I’m a big proponent of supporting organizations that do the good work of helping protect, improve or re-establish our wild places and the wild things that call them home–whether wetlands, watersheds or woods. There are countless national, regional and local organizations with initiatives going on across the country (Trout Unlimited, Ducks Unlimited, Shenadoah Riverkeeper, No Pebble Mine), as well as in places not far beyond our borders. April Vokey and her cohort up in British Columbia are re-launching one such organization.

Flies for Fins is a charitable organization whose primary mission is to promote and raise funding for specific projects dedicated to the conservation of various distressed B.C. fisheries. The group helps raise money through the donation and sale of flies and other fishing gear, as well as the purchase of items from their online store (which is still in-progress).

Their current project is the preservation and improvement of steelhead spawning grounds in the Thompson River and it’s numerous tributaries. The river is suffering extremely low numbers of returning chrome (from roughly 3,500 fish in 1985 to 2010 estimates that barely reach 500).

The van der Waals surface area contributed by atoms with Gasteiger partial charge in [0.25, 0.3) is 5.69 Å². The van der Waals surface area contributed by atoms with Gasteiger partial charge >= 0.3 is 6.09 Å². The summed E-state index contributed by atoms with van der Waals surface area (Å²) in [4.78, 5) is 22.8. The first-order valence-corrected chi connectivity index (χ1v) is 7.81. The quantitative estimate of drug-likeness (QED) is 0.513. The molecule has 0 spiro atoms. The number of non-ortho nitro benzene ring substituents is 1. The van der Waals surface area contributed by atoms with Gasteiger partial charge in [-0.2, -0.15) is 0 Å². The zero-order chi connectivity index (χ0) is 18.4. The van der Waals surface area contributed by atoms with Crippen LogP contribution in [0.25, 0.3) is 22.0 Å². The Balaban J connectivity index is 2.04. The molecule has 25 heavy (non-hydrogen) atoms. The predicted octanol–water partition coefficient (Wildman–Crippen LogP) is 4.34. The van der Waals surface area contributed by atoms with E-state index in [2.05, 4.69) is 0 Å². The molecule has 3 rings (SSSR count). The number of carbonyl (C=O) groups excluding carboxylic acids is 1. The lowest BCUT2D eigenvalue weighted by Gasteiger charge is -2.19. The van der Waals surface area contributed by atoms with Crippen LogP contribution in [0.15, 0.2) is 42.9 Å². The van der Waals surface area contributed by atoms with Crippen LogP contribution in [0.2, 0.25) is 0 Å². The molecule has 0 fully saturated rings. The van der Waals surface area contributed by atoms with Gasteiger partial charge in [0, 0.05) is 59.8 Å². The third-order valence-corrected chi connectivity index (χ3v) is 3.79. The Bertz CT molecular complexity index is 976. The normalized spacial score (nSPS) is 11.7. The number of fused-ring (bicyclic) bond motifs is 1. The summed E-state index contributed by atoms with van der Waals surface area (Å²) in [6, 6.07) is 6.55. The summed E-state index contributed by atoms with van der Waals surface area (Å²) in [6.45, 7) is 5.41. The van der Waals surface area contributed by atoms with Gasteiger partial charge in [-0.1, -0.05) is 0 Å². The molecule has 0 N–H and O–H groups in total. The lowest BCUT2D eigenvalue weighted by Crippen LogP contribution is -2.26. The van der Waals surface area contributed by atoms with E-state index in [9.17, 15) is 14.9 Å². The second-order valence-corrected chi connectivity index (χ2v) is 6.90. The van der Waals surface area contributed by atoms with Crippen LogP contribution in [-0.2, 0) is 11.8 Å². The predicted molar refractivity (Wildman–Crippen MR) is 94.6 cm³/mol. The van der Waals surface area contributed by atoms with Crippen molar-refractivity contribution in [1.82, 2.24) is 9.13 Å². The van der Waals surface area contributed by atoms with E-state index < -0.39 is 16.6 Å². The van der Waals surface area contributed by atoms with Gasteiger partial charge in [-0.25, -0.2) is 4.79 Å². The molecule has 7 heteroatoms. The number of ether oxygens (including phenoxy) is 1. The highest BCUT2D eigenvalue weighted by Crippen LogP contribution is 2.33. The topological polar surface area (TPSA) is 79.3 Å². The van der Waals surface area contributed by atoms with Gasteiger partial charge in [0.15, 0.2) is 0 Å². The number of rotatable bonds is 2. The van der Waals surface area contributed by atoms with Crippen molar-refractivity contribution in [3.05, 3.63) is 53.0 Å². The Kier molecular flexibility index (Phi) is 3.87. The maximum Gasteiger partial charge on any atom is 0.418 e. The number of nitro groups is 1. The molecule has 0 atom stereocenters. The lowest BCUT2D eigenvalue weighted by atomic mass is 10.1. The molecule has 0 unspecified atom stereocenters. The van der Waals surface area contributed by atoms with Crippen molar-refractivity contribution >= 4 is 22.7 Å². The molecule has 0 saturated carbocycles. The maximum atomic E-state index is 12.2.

So, if you’ve got some flies already tied up, or think you might want to knock out a special batch for a good cause, get in touch with April and the team through their website: www.flies4fins.com or via email at info@flies4fins.com

Whether it’s their initiative, those I mentioned above, or any others fighting the good fight for our fish, game and open spaces, in the end, it doesn’t take much from us to make a big difference. Do what you can.

 

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Filed under On the water

HEALING THOSE WHO SERVED

The weekend of November 4th brought a pretty heavy frost to the Salmon River near Altmar, NY. It also brought over a dozen combat veterans from the Ft. Drum Chapter of Project Healing Waters Fly Fishing, and at least that many local fishermen to serve as guide/mentors.

Project Healing Waters Fly Fishing is a national organization that is dedicated to the physical and emotional rehabilitation of disabled active military service personnel and veterans through fly fishing, fly tying education and outings.

Friday evening was check-in at the NYS Department of Environmental Conservation Officer School barracks just outside of Pulaski. Bob Rock, a long-time supporter of Project Healing Waters and master fly tier/instructor, arrived early, took a seat at the head of the table in the lounge area, set up his vise and tying materials and started warming up on a wooly bugger pattern.